I am not sure I fully understand the claims about ram drives, as ddr3 1600 mhz is a transfer rate of 1.6 ghz x packet size.
The other issue I suspect is that SSD drives use a disk driver and so are limited by the bandwidth of the pseudo device driver. Not sure if this is still a problem.

I think your practical limit for reading numbers is the 141 mb/sec, which is the processing rate; not much faster that the 92 mb/sec your disk provides. Basically about 10 seconds per gigabyte is what to expect for reading numbers from a .csv file.

I should do this test using FTN /64 to see if there is any change.
Also, I should test gFortran as it may have a problem with this; it's speed can be very poor for processing I/O lists.

Hope this provides some context to what is practical performance for large files.

John
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mecej4



Joined: 31 Oct 2006
Posts: 1205

PostPosted: Sun Nov 13, 2016 2:45 pm    Post subject: Re: Reply with quote

DanRRight wrote:
... there probably is some error somewhere as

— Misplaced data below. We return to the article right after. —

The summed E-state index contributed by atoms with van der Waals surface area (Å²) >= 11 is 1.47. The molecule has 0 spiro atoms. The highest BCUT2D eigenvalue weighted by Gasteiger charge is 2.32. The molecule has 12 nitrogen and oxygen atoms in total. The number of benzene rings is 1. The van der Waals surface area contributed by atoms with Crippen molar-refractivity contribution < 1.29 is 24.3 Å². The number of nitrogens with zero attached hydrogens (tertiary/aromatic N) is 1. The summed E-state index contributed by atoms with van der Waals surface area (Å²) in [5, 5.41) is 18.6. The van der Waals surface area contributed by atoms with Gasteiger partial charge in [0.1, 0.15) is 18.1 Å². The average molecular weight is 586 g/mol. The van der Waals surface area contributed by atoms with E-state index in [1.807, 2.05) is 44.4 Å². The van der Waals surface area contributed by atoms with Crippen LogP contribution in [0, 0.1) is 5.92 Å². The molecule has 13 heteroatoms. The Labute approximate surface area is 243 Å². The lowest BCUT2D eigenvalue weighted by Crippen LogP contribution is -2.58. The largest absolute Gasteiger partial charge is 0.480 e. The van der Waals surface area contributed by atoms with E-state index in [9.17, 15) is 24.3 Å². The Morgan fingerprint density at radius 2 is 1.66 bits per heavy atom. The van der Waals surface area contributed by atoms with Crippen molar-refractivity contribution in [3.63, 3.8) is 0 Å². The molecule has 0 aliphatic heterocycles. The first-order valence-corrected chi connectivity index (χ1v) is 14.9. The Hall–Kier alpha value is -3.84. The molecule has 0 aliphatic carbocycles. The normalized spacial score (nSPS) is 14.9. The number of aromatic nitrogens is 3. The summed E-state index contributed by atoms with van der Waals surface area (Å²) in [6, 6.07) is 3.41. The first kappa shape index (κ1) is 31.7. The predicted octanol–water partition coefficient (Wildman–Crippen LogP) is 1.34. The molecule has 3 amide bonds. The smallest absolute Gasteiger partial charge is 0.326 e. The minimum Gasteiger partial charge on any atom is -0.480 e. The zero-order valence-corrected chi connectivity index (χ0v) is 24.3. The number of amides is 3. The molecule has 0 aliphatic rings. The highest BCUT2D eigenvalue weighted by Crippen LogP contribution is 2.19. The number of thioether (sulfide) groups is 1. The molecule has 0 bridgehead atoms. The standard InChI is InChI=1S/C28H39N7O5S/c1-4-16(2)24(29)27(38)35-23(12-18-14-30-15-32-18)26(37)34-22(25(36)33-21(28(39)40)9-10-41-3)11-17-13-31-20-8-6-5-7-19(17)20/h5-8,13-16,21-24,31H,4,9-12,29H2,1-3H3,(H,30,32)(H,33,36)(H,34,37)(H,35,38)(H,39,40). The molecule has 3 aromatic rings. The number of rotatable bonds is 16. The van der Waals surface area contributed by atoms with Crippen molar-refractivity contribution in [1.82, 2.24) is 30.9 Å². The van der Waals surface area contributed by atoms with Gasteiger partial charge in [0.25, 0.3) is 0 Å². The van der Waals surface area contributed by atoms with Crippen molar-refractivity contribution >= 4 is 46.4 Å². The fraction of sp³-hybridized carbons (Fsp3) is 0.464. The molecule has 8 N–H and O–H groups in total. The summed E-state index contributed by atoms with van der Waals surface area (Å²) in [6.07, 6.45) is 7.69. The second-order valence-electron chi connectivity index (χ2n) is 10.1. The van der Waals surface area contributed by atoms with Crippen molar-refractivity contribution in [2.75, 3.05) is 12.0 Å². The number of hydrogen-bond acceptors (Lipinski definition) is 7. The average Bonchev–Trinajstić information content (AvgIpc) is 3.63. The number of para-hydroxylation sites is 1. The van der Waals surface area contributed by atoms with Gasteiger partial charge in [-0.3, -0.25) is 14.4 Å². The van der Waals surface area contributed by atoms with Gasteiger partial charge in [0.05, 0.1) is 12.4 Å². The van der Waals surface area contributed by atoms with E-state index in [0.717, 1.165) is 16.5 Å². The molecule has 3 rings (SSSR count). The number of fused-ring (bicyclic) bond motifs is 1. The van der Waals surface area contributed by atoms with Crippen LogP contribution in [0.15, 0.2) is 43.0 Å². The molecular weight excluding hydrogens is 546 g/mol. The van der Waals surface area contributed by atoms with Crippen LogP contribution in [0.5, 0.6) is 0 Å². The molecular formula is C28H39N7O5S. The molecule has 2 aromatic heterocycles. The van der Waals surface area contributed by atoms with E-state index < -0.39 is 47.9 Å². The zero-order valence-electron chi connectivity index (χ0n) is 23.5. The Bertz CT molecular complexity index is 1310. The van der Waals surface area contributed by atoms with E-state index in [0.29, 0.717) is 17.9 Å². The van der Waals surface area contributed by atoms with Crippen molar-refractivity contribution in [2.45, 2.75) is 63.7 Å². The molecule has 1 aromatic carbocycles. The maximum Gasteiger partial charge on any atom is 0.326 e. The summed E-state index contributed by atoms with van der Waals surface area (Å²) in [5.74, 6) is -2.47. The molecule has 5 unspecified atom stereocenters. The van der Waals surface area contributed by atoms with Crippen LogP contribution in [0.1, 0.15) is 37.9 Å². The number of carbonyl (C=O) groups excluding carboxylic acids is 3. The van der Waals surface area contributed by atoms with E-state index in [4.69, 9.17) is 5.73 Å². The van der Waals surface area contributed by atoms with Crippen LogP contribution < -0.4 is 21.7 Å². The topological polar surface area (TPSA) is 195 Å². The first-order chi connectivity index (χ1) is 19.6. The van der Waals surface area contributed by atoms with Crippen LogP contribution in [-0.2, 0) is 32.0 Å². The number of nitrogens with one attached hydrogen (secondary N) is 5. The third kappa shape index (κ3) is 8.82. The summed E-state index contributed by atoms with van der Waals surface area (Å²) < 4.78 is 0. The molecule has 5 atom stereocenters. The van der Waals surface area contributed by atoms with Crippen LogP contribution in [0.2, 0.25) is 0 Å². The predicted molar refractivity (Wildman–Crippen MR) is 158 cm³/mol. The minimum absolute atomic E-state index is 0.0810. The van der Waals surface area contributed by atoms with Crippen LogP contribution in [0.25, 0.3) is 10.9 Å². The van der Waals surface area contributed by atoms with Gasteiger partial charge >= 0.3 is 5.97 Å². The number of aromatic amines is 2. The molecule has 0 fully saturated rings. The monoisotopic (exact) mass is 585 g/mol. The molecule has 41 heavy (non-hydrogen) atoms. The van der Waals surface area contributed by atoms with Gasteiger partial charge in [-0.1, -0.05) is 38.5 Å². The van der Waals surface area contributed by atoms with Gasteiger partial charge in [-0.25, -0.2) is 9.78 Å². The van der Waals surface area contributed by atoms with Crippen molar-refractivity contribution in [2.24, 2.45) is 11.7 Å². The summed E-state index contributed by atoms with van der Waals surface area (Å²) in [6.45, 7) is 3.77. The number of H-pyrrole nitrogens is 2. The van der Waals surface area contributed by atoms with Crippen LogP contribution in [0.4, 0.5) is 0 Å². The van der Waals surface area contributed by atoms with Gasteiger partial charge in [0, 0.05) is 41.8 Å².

I have around 300/30 MB/s for text/numbers no matter what PC and disks
...
How about other compilers?


As I stated earlier, I think that you should separate device I/O time from format processing time.

Here is a very different example case. The input file contained 580930 text records, each containing 58 characters, with LF as EOL. The C program is multithreaded, (i) reads the data file with a single block read() call, (ii) scans the block for LF to set up a pointer array to the individual records, (iii) sorts the records on a field, and (iv) outputs the sorted records to a file. All the files are on a Ramdisk (DataRam, not the fastest among the choices available) on a Dell laptop with i7-2720 CPU, 8 GB RAM.